The reading has been running far ahead of the blogging this summer. I’m working on a long series of related posts, and I’m not putting them up until they’re all done.
Since this book will come up in one of them, I thought I’d post this.
Raw Feed (1990): The City and the Stars, Arthur C. Clarke, 1953, 1956.
This was one of those sf classics I didn’t know much about and really wasn’t too interested in reading till I read Clarke’s comments on it in his Astounding Days. However, I really enjoyed this book.
Like Clarke’s Childhood’s End, this book uses the metaphor of childhood to weave a story of loss, gain poignancy, innocence, and adventure. Hero Alvin’s adventures propel man from the fearful adolescence of Diaspar’s and Lys’ stagnation to its place — again — among the stars.
Clarke builds, block upon block, a suspenseful story that moves ever outward. We start the narrative in a cave (at least the image of one) and end with the stars, with the illusion and threat of white worms to the reality of Vanemonde’s pure mentality and the threat of the Mad Mind which will be freed one day. The people of Earth, locked in decadence, are the new children of the cosmos. The other intelligences of the cosmos and Man have left the universe.
As in Childhood’s End, transcendence is a theme. It is also, as critics have noted, a “what’s over the next hill” story.
The novel obviously owes its lyrical, sweeping, poignant, grandiose tone not only to John W. Campbell’s “Night” and “Twilight”, but also Clarke’s reading of Olaf Stapledon and his uniquely sweeping vistas. Clarke may not have been the first to address some typically sf themes in this novel, but they seem early examples of the treatments. Specifically I’m talking about the dichotomy of the Diaspar/physical sciences and Lys/mental and biological sciences society and the central question of illusion via the Central Computer being indistinguishable from reality.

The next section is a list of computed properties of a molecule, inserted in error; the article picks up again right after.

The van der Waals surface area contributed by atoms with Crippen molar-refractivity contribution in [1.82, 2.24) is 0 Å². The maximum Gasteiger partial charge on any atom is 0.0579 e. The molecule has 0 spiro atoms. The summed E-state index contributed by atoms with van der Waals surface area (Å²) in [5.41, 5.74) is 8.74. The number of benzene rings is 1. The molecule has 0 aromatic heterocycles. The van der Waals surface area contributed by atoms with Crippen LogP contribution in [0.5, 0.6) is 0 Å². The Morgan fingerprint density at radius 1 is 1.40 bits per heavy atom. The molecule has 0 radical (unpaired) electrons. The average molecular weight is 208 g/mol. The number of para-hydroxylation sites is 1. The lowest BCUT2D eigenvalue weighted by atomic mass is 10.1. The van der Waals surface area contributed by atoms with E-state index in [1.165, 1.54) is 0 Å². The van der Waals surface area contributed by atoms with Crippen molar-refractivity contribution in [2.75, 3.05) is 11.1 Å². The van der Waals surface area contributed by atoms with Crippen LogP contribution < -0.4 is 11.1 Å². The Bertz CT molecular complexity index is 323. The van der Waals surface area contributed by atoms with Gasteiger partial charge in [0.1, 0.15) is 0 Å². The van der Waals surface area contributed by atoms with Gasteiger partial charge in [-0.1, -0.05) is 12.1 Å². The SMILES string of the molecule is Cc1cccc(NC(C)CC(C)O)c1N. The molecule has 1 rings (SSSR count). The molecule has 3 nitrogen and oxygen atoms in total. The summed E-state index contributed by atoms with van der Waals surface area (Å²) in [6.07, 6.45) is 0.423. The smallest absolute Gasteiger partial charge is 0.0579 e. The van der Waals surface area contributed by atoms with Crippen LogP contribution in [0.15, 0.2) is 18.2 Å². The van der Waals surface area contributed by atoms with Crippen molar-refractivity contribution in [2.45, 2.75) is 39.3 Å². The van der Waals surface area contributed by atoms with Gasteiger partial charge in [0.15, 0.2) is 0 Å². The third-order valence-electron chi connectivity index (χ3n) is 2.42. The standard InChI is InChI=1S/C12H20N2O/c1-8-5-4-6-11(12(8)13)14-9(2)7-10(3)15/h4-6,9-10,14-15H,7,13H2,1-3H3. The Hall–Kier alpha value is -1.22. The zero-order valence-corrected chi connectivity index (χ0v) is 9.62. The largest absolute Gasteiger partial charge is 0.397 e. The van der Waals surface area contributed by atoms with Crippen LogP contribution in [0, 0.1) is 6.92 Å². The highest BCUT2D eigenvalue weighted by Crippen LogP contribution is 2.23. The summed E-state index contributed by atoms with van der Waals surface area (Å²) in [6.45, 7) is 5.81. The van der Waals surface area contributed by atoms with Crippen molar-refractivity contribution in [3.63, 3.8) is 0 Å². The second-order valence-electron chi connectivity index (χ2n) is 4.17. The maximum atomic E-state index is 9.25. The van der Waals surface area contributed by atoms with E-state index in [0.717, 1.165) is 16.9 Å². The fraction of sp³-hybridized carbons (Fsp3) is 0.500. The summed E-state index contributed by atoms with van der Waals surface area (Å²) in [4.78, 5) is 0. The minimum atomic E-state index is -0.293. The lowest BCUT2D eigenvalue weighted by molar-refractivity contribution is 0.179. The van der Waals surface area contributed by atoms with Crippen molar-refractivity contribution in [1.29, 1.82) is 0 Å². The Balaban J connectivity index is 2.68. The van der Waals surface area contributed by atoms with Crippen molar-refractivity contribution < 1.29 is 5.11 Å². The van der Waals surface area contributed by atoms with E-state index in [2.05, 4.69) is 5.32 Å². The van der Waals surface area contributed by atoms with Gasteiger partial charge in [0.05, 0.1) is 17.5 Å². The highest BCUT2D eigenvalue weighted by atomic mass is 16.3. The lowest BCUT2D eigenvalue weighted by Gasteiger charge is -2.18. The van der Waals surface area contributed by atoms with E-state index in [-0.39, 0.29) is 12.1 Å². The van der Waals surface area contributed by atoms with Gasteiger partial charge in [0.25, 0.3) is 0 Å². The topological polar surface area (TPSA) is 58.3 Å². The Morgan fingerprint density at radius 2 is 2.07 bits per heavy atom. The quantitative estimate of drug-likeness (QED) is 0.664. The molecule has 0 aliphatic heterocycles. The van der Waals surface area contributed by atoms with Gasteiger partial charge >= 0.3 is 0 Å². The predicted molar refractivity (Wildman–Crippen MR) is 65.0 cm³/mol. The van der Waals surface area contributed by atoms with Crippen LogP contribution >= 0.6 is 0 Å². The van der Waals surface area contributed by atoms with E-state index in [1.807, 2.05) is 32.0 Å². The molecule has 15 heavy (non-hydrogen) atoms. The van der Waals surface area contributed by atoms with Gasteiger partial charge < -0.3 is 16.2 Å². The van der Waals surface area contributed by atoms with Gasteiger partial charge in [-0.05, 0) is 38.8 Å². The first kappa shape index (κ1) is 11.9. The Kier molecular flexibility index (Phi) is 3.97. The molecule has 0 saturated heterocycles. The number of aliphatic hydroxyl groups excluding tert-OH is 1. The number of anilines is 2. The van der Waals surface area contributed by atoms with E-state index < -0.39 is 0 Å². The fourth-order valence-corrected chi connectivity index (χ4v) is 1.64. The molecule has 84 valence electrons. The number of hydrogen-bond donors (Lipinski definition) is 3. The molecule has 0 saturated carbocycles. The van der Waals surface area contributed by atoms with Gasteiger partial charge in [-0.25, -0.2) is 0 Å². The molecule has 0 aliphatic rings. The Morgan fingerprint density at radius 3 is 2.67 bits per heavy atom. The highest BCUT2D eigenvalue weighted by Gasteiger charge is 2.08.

Clarke, in this novel, seems to have been one of the first to think of the computer as a tool for social administration. Diaspar, though a stagnant place, has some interesting features: storing popular, well-liked art, the simulations (Clarke was quick to grasp this feature of computerized information processing), its twisted byways.
This novel is also interesting for its religious (typical of Clarke) themes: there is a rationalized form of reincarnation with the Hall of Creation. Man — with the creation of the Mad Mind and Vanemonde — assumes the role of Creator God and transcends the universe. There is a prophet (I really liked this idea) and his last disciple who faithfully awaits his return over millions of years and the Master’s robot servant — compelled to silence least he reveal the truth of the Master.
Clarke’s ruminations on religion are interesting, and I wonder if they’re personal. He chides religions who insist they alone are true, calls the religious impulse a uniquely human aspect. Yet the Master’s message appeals to alien and human, and Clarke takes a ecumenical viewpoint in saying a religion that appealed to so many must have had much that was true and noble even if the master’s evangelical message of miracles and prophecies was false and eventually deluded even its speaker.
I liked the polyp (interesting biology) patiently awaiting his master and the robot who — at story’s end — becomes a messenger to the galaxy of man’s rebirth.
I liked many other elements of scenes of this novel: Vanemonde’s childlike state, and Clarke’s use of immortality and the Halls of Creation. (I’m not sure I agree with Clarke’s ideas about immortality leading to cultural stagnation and the necessity of ending the process at novel’s end. But Clarke seems to see immortality destroying personal intimacy by eliminating the need for the family and procreation and dulling life by taking the cutting, driving edge of death away.
Also interesting was the legend of Shalmirane which turns out to be a myth to cover up Man’s cowardly retreat to Earthly isolation and stagnation, epitomized by the starship buried in the sand. Alvin eventually questions whether or not he’s just been obsessively selfish> The city of Diaspar, at the end of time, was eerie.
Lastly, I liked Alvin being a rogue agent, a sport in the social planning of the closed system of Diaspar (sounds, probably intentionally, like Diaspora) specifically intended to revolutionize, abolish, and change that system.